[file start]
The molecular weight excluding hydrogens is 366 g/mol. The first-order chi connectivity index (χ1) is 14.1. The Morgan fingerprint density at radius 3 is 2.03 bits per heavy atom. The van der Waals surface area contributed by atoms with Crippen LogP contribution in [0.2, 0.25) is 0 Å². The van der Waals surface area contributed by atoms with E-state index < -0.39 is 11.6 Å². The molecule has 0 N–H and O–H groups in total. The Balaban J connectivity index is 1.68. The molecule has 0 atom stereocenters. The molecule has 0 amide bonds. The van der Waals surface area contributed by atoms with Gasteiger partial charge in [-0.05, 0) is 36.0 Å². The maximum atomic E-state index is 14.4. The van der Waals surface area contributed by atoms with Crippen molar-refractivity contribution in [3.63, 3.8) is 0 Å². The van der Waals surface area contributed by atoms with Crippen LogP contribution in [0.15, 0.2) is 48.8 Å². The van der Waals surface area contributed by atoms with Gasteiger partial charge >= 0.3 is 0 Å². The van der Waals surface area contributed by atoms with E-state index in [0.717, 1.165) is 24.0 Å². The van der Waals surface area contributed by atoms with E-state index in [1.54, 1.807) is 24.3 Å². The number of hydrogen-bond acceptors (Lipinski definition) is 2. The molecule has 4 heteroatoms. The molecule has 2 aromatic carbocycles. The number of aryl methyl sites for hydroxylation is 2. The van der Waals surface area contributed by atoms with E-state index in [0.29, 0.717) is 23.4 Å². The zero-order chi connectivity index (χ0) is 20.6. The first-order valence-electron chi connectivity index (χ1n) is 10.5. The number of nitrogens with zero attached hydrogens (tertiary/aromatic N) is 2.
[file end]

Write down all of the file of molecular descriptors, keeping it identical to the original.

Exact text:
The molecular weight excluding hydrogens is 366 g/mol. The first-order chi connectivity index (χ1) is 14.1. The Morgan fingerprint density at radius 3 is 2.03 bits per heavy atom. The van der Waals surface area contributed by atoms with Crippen LogP contribution in [0.2, 0.25) is 0 Å². The van der Waals surface area contributed by atoms with E-state index < -0.39 is 11.6 Å². The molecule has 0 N–H and O–H groups in total. The Balaban J connectivity index is 1.68. The molecule has 0 atom stereocenters. The molecule has 0 amide bonds. The van der Waals surface area contributed by atoms with Gasteiger partial charge in [-0.05, 0) is 36.0 Å². The maximum atomic E-state index is 14.4. The van der Waals surface area contributed by atoms with Crippen molar-refractivity contribution in [3.63, 3.8) is 0 Å². The van der Waals surface area contributed by atoms with Crippen LogP contribution in [0.15, 0.2) is 48.8 Å². The van der Waals surface area contributed by atoms with Gasteiger partial charge >= 0.3 is 0 Å². The van der Waals surface area contributed by atoms with E-state index in [0.717, 1.165) is 24.0 Å². The van der Waals surface area contributed by atoms with E-state index in [1.54, 1.807) is 24.3 Å². The number of hydrogen-bond acceptors (Lipinski definition) is 2. The molecule has 4 heteroatoms. The molecule has 2 aromatic carbocycles. The number of aryl methyl sites for hydroxylation is 2. The van der Waals surface area contributed by atoms with E-state index in [0.29, 0.717) is 23.4 Å². The zero-order chi connectivity index (χ0) is 20.6. The first-order valence-electron chi connectivity index (χ1n) is 10.5. The number of nitrogens with zero attached hydrogens (tertiary/aromatic N) is 2.